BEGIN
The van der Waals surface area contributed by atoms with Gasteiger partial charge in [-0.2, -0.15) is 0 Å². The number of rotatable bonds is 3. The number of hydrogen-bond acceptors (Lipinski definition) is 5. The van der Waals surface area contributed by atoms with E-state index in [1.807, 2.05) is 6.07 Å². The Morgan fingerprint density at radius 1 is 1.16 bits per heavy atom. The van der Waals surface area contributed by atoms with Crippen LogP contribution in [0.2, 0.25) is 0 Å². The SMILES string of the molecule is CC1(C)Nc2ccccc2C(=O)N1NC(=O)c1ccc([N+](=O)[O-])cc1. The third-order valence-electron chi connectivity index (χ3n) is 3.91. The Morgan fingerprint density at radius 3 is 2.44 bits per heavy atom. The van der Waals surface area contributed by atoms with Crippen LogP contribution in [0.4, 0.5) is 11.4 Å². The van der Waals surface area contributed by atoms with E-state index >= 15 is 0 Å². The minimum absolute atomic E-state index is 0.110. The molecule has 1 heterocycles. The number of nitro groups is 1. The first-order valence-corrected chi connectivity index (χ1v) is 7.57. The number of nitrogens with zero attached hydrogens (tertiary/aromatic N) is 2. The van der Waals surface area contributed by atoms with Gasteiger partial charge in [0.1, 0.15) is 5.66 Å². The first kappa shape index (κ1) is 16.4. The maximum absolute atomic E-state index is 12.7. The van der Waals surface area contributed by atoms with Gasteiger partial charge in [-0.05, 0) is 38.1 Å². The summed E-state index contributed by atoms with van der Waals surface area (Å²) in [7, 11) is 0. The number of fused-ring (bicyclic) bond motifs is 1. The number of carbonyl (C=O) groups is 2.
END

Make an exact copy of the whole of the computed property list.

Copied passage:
The van der Waals surface area contributed by atoms with Gasteiger partial charge in [-0.2, -0.15) is 0 Å². The number of rotatable bonds is 3. The number of hydrogen-bond acceptors (Lipinski definition) is 5. The van der Waals surface area contributed by atoms with E-state index in [1.807, 2.05) is 6.07 Å². The Morgan fingerprint density at radius 1 is 1.16 bits per heavy atom. The van der Waals surface area contributed by atoms with Crippen LogP contribution in [0.2, 0.25) is 0 Å². The SMILES string of the molecule is CC1(C)Nc2ccccc2C(=O)N1NC(=O)c1ccc([N+](=O)[O-])cc1. The third-order valence-electron chi connectivity index (χ3n) is 3.91. The Morgan fingerprint density at radius 3 is 2.44 bits per heavy atom. The van der Waals surface area contributed by atoms with Crippen LogP contribution in [0.4, 0.5) is 11.4 Å². The van der Waals surface area contributed by atoms with E-state index >= 15 is 0 Å². The minimum absolute atomic E-state index is 0.110. The molecule has 1 heterocycles. The number of nitro groups is 1. The first-order valence-corrected chi connectivity index (χ1v) is 7.57. The number of nitrogens with zero attached hydrogens (tertiary/aromatic N) is 2. The van der Waals surface area contributed by atoms with Gasteiger partial charge in [0.1, 0.15) is 5.66 Å². The first kappa shape index (κ1) is 16.4. The maximum absolute atomic E-state index is 12.7. The van der Waals surface area contributed by atoms with Gasteiger partial charge in [-0.05, 0) is 38.1 Å². The summed E-state index contributed by atoms with van der Waals surface area (Å²) in [7, 11) is 0. The number of fused-ring (bicyclic) bond motifs is 1. The number of carbonyl (C=O) groups is 2.